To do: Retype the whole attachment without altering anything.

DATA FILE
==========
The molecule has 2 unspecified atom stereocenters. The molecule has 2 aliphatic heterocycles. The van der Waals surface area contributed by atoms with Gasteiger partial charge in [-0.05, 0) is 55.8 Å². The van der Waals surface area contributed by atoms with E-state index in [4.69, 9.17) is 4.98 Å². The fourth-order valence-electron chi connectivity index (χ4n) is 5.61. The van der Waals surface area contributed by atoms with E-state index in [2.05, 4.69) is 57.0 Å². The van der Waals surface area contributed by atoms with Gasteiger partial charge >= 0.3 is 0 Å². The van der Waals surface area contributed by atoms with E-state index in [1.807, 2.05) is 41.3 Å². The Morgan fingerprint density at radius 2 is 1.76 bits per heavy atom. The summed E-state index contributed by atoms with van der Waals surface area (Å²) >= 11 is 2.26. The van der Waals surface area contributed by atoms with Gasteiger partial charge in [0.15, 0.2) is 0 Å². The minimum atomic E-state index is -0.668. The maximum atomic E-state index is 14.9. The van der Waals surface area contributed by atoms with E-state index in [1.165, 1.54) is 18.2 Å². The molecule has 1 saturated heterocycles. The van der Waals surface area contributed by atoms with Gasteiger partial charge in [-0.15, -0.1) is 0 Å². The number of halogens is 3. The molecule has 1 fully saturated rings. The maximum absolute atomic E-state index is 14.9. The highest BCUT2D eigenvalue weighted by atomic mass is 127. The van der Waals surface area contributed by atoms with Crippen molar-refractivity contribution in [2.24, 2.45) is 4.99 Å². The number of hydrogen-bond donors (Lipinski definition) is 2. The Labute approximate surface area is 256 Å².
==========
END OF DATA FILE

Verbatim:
The molecule has 2 unspecified atom stereocenters. The molecule has 2 aliphatic heterocycles. The van der Waals surface area contributed by atoms with Gasteiger partial charge in [-0.05, 0) is 55.8 Å². The van der Waals surface area contributed by atoms with E-state index in [4.69, 9.17) is 4.98 Å². The fourth-order valence-electron chi connectivity index (χ4n) is 5.61. The van der Waals surface area contributed by atoms with E-state index in [2.05, 4.69) is 57.0 Å². The van der Waals surface area contributed by atoms with Gasteiger partial charge >= 0.3 is 0 Å². The van der Waals surface area contributed by atoms with E-state index in [1.807, 2.05) is 41.3 Å². The Morgan fingerprint density at radius 2 is 1.76 bits per heavy atom. The summed E-state index contributed by atoms with van der Waals surface area (Å²) >= 11 is 2.26. The van der Waals surface area contributed by atoms with Gasteiger partial charge in [0.15, 0.2) is 0 Å². The minimum atomic E-state index is -0.668. The maximum atomic E-state index is 14.9. The van der Waals surface area contributed by atoms with E-state index in [1.165, 1.54) is 18.2 Å². The molecule has 1 saturated heterocycles. The van der Waals surface area contributed by atoms with Gasteiger partial charge in [-0.15, -0.1) is 0 Å². The number of halogens is 3. The molecule has 1 fully saturated rings. The maximum absolute atomic E-state index is 14.9. The highest BCUT2D eigenvalue weighted by atomic mass is 127. The van der Waals surface area contributed by atoms with Crippen molar-refractivity contribution in [2.24, 2.45) is 4.99 Å². The number of hydrogen-bond donors (Lipinski definition) is 2. The Labute approximate surface area is 256 Å².